Seizure drawings: Insight into the self-image of children with epilepsy

Carl E. Stafstrom, Janice Havlena

Research output: Contribution to journalArticlepeer-review

27 Scopus citations


Epilepsy is a chronic disorder that is associated with numerous psychological challenges, especially in children. Drawings have been underutilized as a method to obtain insight into psychological issues in children with epilepsy. We asked 105 children with epilepsy, ages 5 to 18 years, to draw a picture of what it is like to have a seizure. Across ages and epilepsy syndromes, the drawings showed evidence of impaired self-concept, low self-esteem, and a sense of helplessness and vulnerability. Overall, the drawings of human figures were less developed than expected for chronological age. In some drawings, indicators of underlying depression were found. When considered by epilepsy syndrome or seizure type, some specific artistic features were noted. Children with simple partial (motor) seizures drew distorted body parts, especially limbs. Those with complex partial seizures depicted sensory symptoms and mental status changes such as confusion. Children with generalized tonic-clonic seizures showed shaking extremities. Drawings by children with absence seizures illustrated mainly staring. In conclusion, drawings are a powerful method to examine the self-concept of children with epilepsy and gain insight into their feelings about themselves and their world.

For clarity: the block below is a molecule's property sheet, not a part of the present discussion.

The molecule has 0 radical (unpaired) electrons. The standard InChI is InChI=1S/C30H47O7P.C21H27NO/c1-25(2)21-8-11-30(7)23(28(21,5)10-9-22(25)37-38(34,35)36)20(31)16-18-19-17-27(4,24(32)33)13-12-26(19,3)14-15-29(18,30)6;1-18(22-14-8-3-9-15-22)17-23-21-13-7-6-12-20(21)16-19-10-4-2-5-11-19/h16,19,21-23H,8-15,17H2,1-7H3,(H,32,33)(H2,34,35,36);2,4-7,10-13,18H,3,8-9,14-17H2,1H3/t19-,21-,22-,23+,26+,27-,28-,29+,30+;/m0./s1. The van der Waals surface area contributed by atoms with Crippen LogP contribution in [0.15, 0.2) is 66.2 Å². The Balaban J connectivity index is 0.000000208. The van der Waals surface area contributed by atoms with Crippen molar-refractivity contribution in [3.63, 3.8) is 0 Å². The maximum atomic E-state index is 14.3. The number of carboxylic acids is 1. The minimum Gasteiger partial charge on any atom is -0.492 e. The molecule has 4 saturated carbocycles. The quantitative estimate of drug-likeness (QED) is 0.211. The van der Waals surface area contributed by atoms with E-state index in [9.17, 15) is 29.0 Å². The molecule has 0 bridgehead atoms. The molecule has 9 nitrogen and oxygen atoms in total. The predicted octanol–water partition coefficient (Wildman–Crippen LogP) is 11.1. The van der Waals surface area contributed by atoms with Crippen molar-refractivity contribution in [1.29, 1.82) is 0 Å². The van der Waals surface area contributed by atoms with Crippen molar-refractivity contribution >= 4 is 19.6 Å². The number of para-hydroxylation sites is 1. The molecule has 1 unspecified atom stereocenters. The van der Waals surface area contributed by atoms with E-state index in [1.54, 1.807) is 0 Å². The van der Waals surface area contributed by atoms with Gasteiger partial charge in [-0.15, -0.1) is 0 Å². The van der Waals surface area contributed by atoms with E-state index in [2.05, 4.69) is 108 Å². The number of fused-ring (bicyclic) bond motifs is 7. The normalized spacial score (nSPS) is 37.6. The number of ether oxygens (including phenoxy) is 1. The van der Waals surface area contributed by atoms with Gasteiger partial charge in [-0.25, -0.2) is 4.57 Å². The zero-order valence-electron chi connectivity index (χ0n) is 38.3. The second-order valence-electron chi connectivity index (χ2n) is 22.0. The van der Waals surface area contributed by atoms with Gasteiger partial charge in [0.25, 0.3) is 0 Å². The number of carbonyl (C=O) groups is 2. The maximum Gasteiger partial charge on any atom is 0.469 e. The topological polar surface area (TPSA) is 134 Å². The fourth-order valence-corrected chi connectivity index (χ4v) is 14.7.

Original languageEnglish (US)
Pages (from-to)43-56
Number of pages14
JournalEpilepsy and Behavior
Issue number1
StatePublished - Feb 2003
Externally publishedYes


  • Art
  • Children
  • Drawings
  • Epilepsy
  • Psychological factors
  • Seizures

ASJC Scopus subject areas

  • Neurology
  • Clinical Neurology
  • Behavioral Neuroscience


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